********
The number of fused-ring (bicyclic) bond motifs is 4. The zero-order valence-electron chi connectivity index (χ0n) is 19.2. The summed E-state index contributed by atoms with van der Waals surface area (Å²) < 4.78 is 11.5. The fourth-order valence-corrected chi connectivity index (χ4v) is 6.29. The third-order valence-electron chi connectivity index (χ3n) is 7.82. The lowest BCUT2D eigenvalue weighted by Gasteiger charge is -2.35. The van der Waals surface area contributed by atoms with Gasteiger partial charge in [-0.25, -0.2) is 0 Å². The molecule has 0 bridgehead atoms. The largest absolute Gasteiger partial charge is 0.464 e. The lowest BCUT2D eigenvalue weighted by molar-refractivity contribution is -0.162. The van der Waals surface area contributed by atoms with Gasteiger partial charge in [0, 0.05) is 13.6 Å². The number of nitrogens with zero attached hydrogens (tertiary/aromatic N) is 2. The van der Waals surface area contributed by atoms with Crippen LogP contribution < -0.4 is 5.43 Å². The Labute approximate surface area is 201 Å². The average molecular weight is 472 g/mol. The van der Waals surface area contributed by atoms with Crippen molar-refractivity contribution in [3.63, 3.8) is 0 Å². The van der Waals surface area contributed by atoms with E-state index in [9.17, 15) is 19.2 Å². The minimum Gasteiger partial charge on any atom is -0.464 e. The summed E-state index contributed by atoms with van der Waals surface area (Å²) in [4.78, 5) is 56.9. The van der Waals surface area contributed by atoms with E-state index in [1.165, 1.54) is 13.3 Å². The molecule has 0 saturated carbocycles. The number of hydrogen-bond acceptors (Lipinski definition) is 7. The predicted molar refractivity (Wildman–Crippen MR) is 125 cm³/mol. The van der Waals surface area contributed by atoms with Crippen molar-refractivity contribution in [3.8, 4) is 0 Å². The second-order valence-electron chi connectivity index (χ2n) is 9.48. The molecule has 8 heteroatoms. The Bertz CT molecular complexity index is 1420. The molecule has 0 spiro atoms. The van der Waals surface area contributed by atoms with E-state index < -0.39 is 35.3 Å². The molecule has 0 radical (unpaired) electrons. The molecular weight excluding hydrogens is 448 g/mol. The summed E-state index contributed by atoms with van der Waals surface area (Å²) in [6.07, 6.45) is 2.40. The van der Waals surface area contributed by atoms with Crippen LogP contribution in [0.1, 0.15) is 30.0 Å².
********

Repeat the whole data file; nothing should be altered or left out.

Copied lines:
The number of fused-ring (bicyclic) bond motifs is 4. The zero-order valence-electron chi connectivity index (χ0n) is 19.2. The summed E-state index contributed by atoms with van der Waals surface area (Å²) < 4.78 is 11.5. The fourth-order valence-corrected chi connectivity index (χ4v) is 6.29. The third-order valence-electron chi connectivity index (χ3n) is 7.82. The lowest BCUT2D eigenvalue weighted by Gasteiger charge is -2.35. The van der Waals surface area contributed by atoms with Gasteiger partial charge in [-0.25, -0.2) is 0 Å². The molecule has 0 bridgehead atoms. The largest absolute Gasteiger partial charge is 0.464 e. The lowest BCUT2D eigenvalue weighted by molar-refractivity contribution is -0.162. The van der Waals surface area contributed by atoms with Gasteiger partial charge in [0, 0.05) is 13.6 Å². The number of nitrogens with zero attached hydrogens (tertiary/aromatic N) is 2. The van der Waals surface area contributed by atoms with Crippen LogP contribution < -0.4 is 5.43 Å². The Labute approximate surface area is 201 Å². The average molecular weight is 472 g/mol. The van der Waals surface area contributed by atoms with Crippen molar-refractivity contribution in [3.63, 3.8) is 0 Å². The van der Waals surface area contributed by atoms with E-state index in [9.17, 15) is 19.2 Å². The minimum Gasteiger partial charge on any atom is -0.464 e. The summed E-state index contributed by atoms with van der Waals surface area (Å²) in [4.78, 5) is 56.9. The van der Waals surface area contributed by atoms with E-state index in [1.165, 1.54) is 13.3 Å². The molecule has 0 saturated carbocycles. The number of hydrogen-bond acceptors (Lipinski definition) is 7. The predicted molar refractivity (Wildman–Crippen MR) is 125 cm³/mol. The van der Waals surface area contributed by atoms with Crippen molar-refractivity contribution in [3.8, 4) is 0 Å². The second-order valence-electron chi connectivity index (χ2n) is 9.48. The molecule has 8 heteroatoms. The Bertz CT molecular complexity index is 1420. The molecule has 0 spiro atoms. The van der Waals surface area contributed by atoms with E-state index < -0.39 is 35.3 Å². The molecule has 0 radical (unpaired) electrons. The molecular weight excluding hydrogens is 448 g/mol. The summed E-state index contributed by atoms with van der Waals surface area (Å²) in [6.07, 6.45) is 2.40. The van der Waals surface area contributed by atoms with Crippen LogP contribution in [0.1, 0.15) is 30.0 Å².